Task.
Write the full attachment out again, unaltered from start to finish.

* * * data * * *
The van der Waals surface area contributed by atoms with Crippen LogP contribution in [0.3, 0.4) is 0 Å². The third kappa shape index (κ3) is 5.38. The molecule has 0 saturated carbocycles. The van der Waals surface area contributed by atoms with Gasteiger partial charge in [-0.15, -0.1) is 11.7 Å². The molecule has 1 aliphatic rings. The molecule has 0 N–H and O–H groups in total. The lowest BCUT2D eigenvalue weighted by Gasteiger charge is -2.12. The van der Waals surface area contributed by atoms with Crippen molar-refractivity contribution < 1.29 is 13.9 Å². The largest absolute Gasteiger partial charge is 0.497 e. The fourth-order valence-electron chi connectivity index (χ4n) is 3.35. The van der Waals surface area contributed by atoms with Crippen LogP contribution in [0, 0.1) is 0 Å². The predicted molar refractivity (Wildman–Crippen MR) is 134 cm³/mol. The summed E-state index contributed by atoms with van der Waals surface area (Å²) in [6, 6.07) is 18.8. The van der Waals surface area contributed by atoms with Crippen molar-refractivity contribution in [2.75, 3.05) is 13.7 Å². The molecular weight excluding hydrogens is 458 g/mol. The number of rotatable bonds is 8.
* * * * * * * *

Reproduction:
The van der Waals surface area contributed by atoms with Crippen LogP contribution in [0.3, 0.4) is 0 Å². The third kappa shape index (κ3) is 5.38. The molecule has 0 saturated carbocycles. The van der Waals surface area contributed by atoms with Gasteiger partial charge in [-0.15, -0.1) is 11.7 Å². The molecule has 1 aliphatic rings. The molecule has 0 N–H and O–H groups in total. The lowest BCUT2D eigenvalue weighted by Gasteiger charge is -2.12. The van der Waals surface area contributed by atoms with Crippen molar-refractivity contribution < 1.29 is 13.9 Å². The largest absolute Gasteiger partial charge is 0.497 e. The fourth-order valence-electron chi connectivity index (χ4n) is 3.35. The van der Waals surface area contributed by atoms with Crippen LogP contribution in [0, 0.1) is 0 Å². The predicted molar refractivity (Wildman–Crippen MR) is 134 cm³/mol. The summed E-state index contributed by atoms with van der Waals surface area (Å²) in [6, 6.07) is 18.8. The van der Waals surface area contributed by atoms with Crippen molar-refractivity contribution in [2.75, 3.05) is 13.7 Å². The molecular weight excluding hydrogens is 458 g/mol. The number of rotatable bonds is 8.